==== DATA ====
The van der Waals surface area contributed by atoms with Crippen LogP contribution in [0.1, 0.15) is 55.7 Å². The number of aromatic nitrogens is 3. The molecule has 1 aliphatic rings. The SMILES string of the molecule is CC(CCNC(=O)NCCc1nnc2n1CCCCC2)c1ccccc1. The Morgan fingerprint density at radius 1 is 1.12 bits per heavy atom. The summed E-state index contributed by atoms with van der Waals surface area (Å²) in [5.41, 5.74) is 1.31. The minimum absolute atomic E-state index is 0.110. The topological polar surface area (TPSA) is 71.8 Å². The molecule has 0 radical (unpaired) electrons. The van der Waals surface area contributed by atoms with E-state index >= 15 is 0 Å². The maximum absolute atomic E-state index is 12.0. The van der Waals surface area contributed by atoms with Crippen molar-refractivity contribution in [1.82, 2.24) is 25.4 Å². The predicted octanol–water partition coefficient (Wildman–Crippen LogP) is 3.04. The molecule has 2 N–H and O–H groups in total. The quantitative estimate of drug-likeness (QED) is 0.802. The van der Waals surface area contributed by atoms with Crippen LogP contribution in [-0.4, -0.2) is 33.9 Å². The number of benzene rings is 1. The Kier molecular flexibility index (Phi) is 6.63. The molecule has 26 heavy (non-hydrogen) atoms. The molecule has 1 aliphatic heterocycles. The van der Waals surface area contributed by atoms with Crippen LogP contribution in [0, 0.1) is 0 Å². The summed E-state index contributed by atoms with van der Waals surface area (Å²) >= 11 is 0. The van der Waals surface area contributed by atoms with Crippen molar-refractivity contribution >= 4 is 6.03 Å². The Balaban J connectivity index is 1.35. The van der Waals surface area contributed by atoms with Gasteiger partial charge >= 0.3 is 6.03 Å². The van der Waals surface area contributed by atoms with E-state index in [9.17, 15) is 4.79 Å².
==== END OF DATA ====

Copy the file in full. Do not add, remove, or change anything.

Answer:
The van der Waals surface area contributed by atoms with Crippen LogP contribution in [0.1, 0.15) is 55.7 Å². The number of aromatic nitrogens is 3. The molecule has 1 aliphatic rings. The SMILES string of the molecule is CC(CCNC(=O)NCCc1nnc2n1CCCCC2)c1ccccc1. The Morgan fingerprint density at radius 1 is 1.12 bits per heavy atom. The summed E-state index contributed by atoms with van der Waals surface area (Å²) in [5.41, 5.74) is 1.31. The minimum absolute atomic E-state index is 0.110. The topological polar surface area (TPSA) is 71.8 Å². The molecule has 0 radical (unpaired) electrons. The van der Waals surface area contributed by atoms with E-state index >= 15 is 0 Å². The maximum absolute atomic E-state index is 12.0. The van der Waals surface area contributed by atoms with Crippen molar-refractivity contribution in [1.82, 2.24) is 25.4 Å². The predicted octanol–water partition coefficient (Wildman–Crippen LogP) is 3.04. The molecule has 2 N–H and O–H groups in total. The quantitative estimate of drug-likeness (QED) is 0.802. The van der Waals surface area contributed by atoms with Crippen LogP contribution in [-0.4, -0.2) is 33.9 Å². The number of benzene rings is 1. The Kier molecular flexibility index (Phi) is 6.63. The molecule has 26 heavy (non-hydrogen) atoms. The molecule has 1 aliphatic heterocycles. The van der Waals surface area contributed by atoms with Crippen LogP contribution in [0, 0.1) is 0 Å². The summed E-state index contributed by atoms with van der Waals surface area (Å²) >= 11 is 0. The van der Waals surface area contributed by atoms with Crippen molar-refractivity contribution >= 4 is 6.03 Å². The Balaban J connectivity index is 1.35. The van der Waals surface area contributed by atoms with Gasteiger partial charge >= 0.3 is 6.03 Å². The van der Waals surface area contributed by atoms with E-state index in [9.17, 15) is 4.79 Å².